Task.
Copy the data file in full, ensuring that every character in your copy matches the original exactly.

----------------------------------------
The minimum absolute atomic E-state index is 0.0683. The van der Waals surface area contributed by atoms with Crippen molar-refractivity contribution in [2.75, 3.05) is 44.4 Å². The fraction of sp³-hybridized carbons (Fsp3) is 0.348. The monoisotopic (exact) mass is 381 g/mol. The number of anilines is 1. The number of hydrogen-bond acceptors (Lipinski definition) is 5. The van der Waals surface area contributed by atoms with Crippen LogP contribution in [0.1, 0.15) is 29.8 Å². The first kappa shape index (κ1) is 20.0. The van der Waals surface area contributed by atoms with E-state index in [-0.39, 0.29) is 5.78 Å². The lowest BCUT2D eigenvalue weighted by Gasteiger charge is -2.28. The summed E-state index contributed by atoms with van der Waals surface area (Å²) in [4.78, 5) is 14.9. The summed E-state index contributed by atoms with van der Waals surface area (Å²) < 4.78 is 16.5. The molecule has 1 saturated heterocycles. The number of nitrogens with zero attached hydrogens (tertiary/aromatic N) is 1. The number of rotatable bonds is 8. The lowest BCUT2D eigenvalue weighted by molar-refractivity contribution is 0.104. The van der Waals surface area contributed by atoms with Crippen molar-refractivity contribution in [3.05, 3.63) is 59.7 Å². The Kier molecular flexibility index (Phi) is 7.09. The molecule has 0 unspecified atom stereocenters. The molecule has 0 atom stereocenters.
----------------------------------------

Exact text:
The minimum absolute atomic E-state index is 0.0683. The van der Waals surface area contributed by atoms with Crippen molar-refractivity contribution in [2.75, 3.05) is 44.4 Å². The fraction of sp³-hybridized carbons (Fsp3) is 0.348. The monoisotopic (exact) mass is 381 g/mol. The number of anilines is 1. The number of hydrogen-bond acceptors (Lipinski definition) is 5. The van der Waals surface area contributed by atoms with Crippen LogP contribution in [0.1, 0.15) is 29.8 Å². The first kappa shape index (κ1) is 20.0. The van der Waals surface area contributed by atoms with E-state index in [-0.39, 0.29) is 5.78 Å². The lowest BCUT2D eigenvalue weighted by Gasteiger charge is -2.28. The summed E-state index contributed by atoms with van der Waals surface area (Å²) in [4.78, 5) is 14.9. The summed E-state index contributed by atoms with van der Waals surface area (Å²) < 4.78 is 16.5. The molecule has 1 saturated heterocycles. The number of nitrogens with zero attached hydrogens (tertiary/aromatic N) is 1. The number of rotatable bonds is 8. The lowest BCUT2D eigenvalue weighted by molar-refractivity contribution is 0.104. The van der Waals surface area contributed by atoms with Crippen molar-refractivity contribution in [3.05, 3.63) is 59.7 Å². The Kier molecular flexibility index (Phi) is 7.09. The molecule has 0 unspecified atom stereocenters. The molecule has 0 atom stereocenters.